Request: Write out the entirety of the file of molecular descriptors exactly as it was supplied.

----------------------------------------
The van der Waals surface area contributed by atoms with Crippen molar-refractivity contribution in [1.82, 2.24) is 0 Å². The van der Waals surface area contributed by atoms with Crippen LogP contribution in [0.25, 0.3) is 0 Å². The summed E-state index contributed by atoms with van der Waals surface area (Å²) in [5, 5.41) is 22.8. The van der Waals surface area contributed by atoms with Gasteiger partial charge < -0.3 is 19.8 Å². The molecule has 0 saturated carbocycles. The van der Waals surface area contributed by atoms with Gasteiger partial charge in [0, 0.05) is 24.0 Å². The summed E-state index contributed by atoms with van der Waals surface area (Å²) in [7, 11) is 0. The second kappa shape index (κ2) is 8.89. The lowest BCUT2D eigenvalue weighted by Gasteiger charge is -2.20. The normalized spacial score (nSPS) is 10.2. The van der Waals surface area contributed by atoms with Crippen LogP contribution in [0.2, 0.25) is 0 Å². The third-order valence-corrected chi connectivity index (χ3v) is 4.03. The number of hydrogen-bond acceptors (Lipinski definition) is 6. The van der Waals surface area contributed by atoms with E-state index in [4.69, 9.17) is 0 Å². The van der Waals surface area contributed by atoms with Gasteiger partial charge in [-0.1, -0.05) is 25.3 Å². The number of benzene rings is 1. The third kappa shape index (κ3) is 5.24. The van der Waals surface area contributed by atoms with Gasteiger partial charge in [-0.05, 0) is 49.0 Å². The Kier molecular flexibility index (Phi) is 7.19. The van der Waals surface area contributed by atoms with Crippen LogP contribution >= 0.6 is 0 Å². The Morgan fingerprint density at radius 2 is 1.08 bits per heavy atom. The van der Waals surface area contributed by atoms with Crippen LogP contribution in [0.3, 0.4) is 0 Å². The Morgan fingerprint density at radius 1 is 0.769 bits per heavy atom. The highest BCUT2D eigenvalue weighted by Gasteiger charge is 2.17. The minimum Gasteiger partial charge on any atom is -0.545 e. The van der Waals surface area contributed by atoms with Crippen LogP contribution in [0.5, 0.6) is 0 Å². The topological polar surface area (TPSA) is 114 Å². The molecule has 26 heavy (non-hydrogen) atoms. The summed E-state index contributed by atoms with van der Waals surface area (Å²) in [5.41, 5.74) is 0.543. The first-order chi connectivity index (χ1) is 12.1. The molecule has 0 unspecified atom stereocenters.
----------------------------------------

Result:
The van der Waals surface area contributed by atoms with Crippen molar-refractivity contribution in [1.82, 2.24) is 0 Å². The van der Waals surface area contributed by atoms with Crippen LogP contribution in [0.25, 0.3) is 0 Å². The summed E-state index contributed by atoms with van der Waals surface area (Å²) in [5, 5.41) is 22.8. The van der Waals surface area contributed by atoms with Gasteiger partial charge < -0.3 is 19.8 Å². The molecule has 0 saturated carbocycles. The van der Waals surface area contributed by atoms with Gasteiger partial charge in [0, 0.05) is 24.0 Å². The summed E-state index contributed by atoms with van der Waals surface area (Å²) in [7, 11) is 0. The second kappa shape index (κ2) is 8.89. The lowest BCUT2D eigenvalue weighted by Gasteiger charge is -2.20. The normalized spacial score (nSPS) is 10.2. The van der Waals surface area contributed by atoms with Crippen LogP contribution in [0.2, 0.25) is 0 Å². The third-order valence-corrected chi connectivity index (χ3v) is 4.03. The number of hydrogen-bond acceptors (Lipinski definition) is 6. The van der Waals surface area contributed by atoms with E-state index in [4.69, 9.17) is 0 Å². The van der Waals surface area contributed by atoms with Gasteiger partial charge in [-0.1, -0.05) is 25.3 Å². The number of benzene rings is 1. The third kappa shape index (κ3) is 5.24. The van der Waals surface area contributed by atoms with Gasteiger partial charge in [-0.05, 0) is 49.0 Å². The Kier molecular flexibility index (Phi) is 7.19. The van der Waals surface area contributed by atoms with Crippen LogP contribution >= 0.6 is 0 Å². The Morgan fingerprint density at radius 2 is 1.08 bits per heavy atom. The van der Waals surface area contributed by atoms with Crippen LogP contribution in [0.3, 0.4) is 0 Å². The Morgan fingerprint density at radius 1 is 0.769 bits per heavy atom. The highest BCUT2D eigenvalue weighted by Gasteiger charge is 2.17. The minimum Gasteiger partial charge on any atom is -0.545 e. The van der Waals surface area contributed by atoms with Crippen LogP contribution in [0.5, 0.6) is 0 Å². The topological polar surface area (TPSA) is 114 Å². The molecule has 26 heavy (non-hydrogen) atoms. The summed E-state index contributed by atoms with van der Waals surface area (Å²) in [5.41, 5.74) is 0.543. The first-order chi connectivity index (χ1) is 12.1. The molecule has 0 unspecified atom stereocenters.